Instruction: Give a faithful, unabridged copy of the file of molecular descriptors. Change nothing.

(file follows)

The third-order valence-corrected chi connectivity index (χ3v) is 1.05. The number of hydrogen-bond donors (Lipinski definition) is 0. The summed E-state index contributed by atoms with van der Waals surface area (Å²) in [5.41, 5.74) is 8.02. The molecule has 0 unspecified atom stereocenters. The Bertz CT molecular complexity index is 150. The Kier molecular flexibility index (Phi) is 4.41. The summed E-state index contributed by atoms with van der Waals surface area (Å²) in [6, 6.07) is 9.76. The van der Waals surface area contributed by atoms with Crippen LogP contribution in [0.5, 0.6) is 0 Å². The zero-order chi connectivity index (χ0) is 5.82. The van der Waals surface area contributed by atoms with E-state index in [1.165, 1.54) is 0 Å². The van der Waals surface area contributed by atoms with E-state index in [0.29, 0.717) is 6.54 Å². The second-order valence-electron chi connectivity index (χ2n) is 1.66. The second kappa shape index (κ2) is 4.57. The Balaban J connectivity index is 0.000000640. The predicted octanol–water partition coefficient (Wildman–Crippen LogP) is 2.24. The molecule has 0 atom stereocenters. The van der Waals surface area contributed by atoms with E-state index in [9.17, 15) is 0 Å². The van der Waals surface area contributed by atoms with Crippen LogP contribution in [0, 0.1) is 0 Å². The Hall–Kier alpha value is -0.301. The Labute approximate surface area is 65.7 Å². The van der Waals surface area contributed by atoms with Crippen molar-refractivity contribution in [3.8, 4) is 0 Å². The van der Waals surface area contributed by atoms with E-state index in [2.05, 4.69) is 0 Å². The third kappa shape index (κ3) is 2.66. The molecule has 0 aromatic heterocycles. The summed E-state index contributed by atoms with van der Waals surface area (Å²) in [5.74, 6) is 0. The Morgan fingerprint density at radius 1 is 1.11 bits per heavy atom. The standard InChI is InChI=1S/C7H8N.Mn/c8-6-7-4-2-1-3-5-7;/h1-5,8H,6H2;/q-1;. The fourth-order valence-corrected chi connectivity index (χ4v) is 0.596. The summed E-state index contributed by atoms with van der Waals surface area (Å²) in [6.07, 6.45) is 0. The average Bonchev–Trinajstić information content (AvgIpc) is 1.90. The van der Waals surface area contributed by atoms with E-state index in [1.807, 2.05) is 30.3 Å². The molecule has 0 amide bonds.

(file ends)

The third-order valence-corrected chi connectivity index (χ3v) is 1.05. The number of hydrogen-bond donors (Lipinski definition) is 0. The summed E-state index contributed by atoms with van der Waals surface area (Å²) in [5.41, 5.74) is 8.02. The molecule has 0 unspecified atom stereocenters. The Bertz CT molecular complexity index is 150. The Kier molecular flexibility index (Phi) is 4.41. The summed E-state index contributed by atoms with van der Waals surface area (Å²) in [6, 6.07) is 9.76. The van der Waals surface area contributed by atoms with Crippen LogP contribution in [0.5, 0.6) is 0 Å². The zero-order chi connectivity index (χ0) is 5.82. The van der Waals surface area contributed by atoms with E-state index in [1.165, 1.54) is 0 Å². The van der Waals surface area contributed by atoms with E-state index in [0.29, 0.717) is 6.54 Å². The second-order valence-electron chi connectivity index (χ2n) is 1.66. The second kappa shape index (κ2) is 4.57. The Balaban J connectivity index is 0.000000640. The predicted octanol–water partition coefficient (Wildman–Crippen LogP) is 2.24. The molecule has 0 atom stereocenters. The van der Waals surface area contributed by atoms with E-state index in [9.17, 15) is 0 Å². The van der Waals surface area contributed by atoms with Crippen LogP contribution in [0, 0.1) is 0 Å². The Hall–Kier alpha value is -0.301. The Labute approximate surface area is 65.7 Å². The van der Waals surface area contributed by atoms with Crippen molar-refractivity contribution in [3.8, 4) is 0 Å². The van der Waals surface area contributed by atoms with E-state index in [2.05, 4.69) is 0 Å². The third kappa shape index (κ3) is 2.66. The molecule has 0 aromatic heterocycles. The summed E-state index contributed by atoms with van der Waals surface area (Å²) in [5.74, 6) is 0. The Morgan fingerprint density at radius 1 is 1.11 bits per heavy atom. The standard InChI is InChI=1S/C7H8N.Mn/c8-6-7-4-2-1-3-5-7;/h1-5,8H,6H2;/q-1;. The fourth-order valence-corrected chi connectivity index (χ4v) is 0.596. The summed E-state index contributed by atoms with van der Waals surface area (Å²) in [6.07, 6.45) is 0. The average Bonchev–Trinajstić information content (AvgIpc) is 1.90. The van der Waals surface area contributed by atoms with E-state index in [1.807, 2.05) is 30.3 Å². The molecule has 0 amide bonds.